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Holiday parks claw back market share from giant OTAs

July 23, 2019 Headline News No Comments Email Email

In an unexpected development which will encourage independent hoteliers throughout Australia, the country’s holiday parks are regaining control of their online sales distribution channels – clawing back market share from the powerful foreign-owned online travel agents, Booking.com and Expedia.

The findings emerge from the first RMS Cloud Holiday Park Performance Index – an analysis of more than 2 million online bookings made through the RMS Cloud distribution and property management platform from 2014-2018.

Before the general election, the hotel and motel industry welcomed the Australian Labor Party’s pledge on price parity: “To level the playing field so that Australia’s accommodation providers have the ability to set their own prices so that they can compete with the multinationals behind the world’s largest online booking sites”.

The promise was sweet, but it required a Labor victory.

Now, however, it seems holiday parks are making strides in that direction regardless.

Key Findings of the first RMS Cloud Holiday Park Performance Index:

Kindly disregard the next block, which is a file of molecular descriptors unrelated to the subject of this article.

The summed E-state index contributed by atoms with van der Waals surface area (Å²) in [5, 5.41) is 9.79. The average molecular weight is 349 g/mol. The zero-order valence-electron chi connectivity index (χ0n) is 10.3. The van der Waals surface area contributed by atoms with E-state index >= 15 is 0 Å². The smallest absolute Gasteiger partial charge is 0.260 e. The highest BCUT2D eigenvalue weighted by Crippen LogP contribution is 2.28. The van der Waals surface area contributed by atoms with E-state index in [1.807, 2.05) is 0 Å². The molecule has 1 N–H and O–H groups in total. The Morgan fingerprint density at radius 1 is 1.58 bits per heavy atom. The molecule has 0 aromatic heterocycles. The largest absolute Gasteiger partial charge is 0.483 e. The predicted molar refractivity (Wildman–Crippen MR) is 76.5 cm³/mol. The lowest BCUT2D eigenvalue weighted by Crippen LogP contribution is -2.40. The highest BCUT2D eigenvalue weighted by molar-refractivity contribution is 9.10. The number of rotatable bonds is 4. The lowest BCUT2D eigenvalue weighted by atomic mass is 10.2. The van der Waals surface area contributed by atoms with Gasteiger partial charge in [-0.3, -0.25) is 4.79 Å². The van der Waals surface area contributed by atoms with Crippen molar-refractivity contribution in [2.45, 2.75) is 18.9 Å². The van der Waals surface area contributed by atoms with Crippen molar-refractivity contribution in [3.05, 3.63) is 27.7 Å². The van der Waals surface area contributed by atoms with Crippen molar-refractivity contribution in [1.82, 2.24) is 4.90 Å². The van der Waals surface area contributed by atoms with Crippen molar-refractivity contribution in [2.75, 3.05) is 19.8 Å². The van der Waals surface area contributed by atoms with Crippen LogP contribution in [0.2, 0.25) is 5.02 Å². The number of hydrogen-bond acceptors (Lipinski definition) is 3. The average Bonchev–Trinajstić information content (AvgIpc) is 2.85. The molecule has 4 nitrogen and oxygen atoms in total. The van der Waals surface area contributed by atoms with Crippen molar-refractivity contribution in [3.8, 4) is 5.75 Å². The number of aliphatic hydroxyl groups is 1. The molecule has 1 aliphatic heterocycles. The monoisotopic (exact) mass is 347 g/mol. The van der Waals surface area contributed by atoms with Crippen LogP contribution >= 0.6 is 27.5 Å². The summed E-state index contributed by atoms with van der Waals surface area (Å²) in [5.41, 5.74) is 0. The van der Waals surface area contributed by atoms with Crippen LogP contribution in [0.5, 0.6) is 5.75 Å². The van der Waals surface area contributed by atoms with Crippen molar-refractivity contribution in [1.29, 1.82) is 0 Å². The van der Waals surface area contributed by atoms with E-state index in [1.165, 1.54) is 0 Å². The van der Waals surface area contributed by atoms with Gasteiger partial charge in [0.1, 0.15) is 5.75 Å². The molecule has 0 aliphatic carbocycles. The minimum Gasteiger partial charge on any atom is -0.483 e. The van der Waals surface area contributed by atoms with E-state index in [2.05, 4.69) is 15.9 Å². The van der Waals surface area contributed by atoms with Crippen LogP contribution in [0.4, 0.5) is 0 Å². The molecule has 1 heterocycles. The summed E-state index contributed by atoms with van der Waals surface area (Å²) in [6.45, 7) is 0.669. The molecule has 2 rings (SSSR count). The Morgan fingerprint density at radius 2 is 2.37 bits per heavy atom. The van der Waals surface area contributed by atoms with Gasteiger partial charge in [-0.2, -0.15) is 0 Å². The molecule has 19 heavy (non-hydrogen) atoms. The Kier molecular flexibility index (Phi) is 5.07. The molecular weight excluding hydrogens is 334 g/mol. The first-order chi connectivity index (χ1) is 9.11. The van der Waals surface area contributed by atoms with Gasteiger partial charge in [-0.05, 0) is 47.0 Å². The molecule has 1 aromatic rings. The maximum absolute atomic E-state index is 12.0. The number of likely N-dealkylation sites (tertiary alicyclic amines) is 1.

• OTAs are losing market share but are still leading online holiday park bookings, with a 55% share.
  • Direct bookings should overtake OTA bookings by 2024 if present trajectory continues.
  • Online, including direct/OTA, is the fastest-growing sales channel for holiday parks.
  • Flat rates/revenue mean direct bookings is the best way to increase revenue and cut costs.
  • Direct strategy allows operators to “own” customers and save on OTA commission.
  • OTA sector isa straight duopoly – there’s no competition against Booking.com or Expedia.
  • Booking.com is clear number one, outselling Expedia three-to-one in the holiday park market and pulling away.
  • Holiday park stays are getting shorter while booking lead times have increased.
  • Online holiday park bookings through RMS grew 25% a year between 2014 and 2018.

Managing director of RMS Cloud, Peter Buttigieg, says holiday park operators are building better websites and marketing more aggressively to boost their share of online bookings and save on the commissions charged by the dominant OTAs, Booking.com and Expedia.

RMS Cloud managing director, Peter Buttigieg

“The landscape has shifted, and the data shows that for the first time ever the Online Travel Agents are losing market share to holiday park operators,” Buttigieg said.

“Previously it’s all been one-way traffic in the other direction, but now smart operators have lifted their online game and are fighting back, often with great success, demonstrating that given the choice and a great deal many consumers prefer to book directly with suppliers.”

The first RMS Cloud Holiday Park Performance Index shows between 2014-2018 the online market share of Booking.com and Expedia fell from 65% to 55% – a drop of 15%.

Meanwhile consumer direct bookings on independent holiday park websites rose by 15%, climbing from 34% in 2014 to an all-time high of 39% in 2018.